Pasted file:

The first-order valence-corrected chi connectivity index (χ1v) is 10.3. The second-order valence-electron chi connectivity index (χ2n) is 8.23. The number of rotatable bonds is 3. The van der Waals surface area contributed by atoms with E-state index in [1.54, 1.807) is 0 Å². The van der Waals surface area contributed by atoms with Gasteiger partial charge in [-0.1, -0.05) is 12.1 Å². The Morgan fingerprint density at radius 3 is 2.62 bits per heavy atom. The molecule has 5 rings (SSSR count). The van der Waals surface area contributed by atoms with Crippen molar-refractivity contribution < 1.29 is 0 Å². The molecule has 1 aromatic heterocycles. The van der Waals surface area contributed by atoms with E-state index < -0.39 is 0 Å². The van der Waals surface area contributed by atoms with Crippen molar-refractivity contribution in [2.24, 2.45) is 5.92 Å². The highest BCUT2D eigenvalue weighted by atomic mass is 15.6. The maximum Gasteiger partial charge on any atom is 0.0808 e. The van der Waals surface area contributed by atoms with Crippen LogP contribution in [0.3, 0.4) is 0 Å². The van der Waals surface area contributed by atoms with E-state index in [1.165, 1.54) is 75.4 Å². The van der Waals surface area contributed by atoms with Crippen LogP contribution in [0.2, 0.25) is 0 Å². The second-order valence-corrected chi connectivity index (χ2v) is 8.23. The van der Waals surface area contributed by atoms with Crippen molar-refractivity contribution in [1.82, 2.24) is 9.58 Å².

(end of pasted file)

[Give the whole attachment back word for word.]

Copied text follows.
The first-order valence-corrected chi connectivity index (χ1v) is 10.3. The second-order valence-electron chi connectivity index (χ2n) is 8.23. The number of rotatable bonds is 3. The van der Waals surface area contributed by atoms with E-state index in [1.54, 1.807) is 0 Å². The van der Waals surface area contributed by atoms with Gasteiger partial charge in [-0.1, -0.05) is 12.1 Å². The Morgan fingerprint density at radius 3 is 2.62 bits per heavy atom. The molecule has 5 rings (SSSR count). The van der Waals surface area contributed by atoms with Crippen molar-refractivity contribution < 1.29 is 0 Å². The molecule has 1 aromatic heterocycles. The van der Waals surface area contributed by atoms with E-state index < -0.39 is 0 Å². The van der Waals surface area contributed by atoms with Crippen molar-refractivity contribution in [2.24, 2.45) is 5.92 Å². The highest BCUT2D eigenvalue weighted by atomic mass is 15.6. The maximum Gasteiger partial charge on any atom is 0.0808 e. The van der Waals surface area contributed by atoms with Crippen LogP contribution in [0.3, 0.4) is 0 Å². The van der Waals surface area contributed by atoms with E-state index in [1.165, 1.54) is 75.4 Å². The van der Waals surface area contributed by atoms with Crippen LogP contribution in [0.2, 0.25) is 0 Å². The second-order valence-corrected chi connectivity index (χ2v) is 8.23. The van der Waals surface area contributed by atoms with Crippen molar-refractivity contribution in [1.82, 2.24) is 9.58 Å².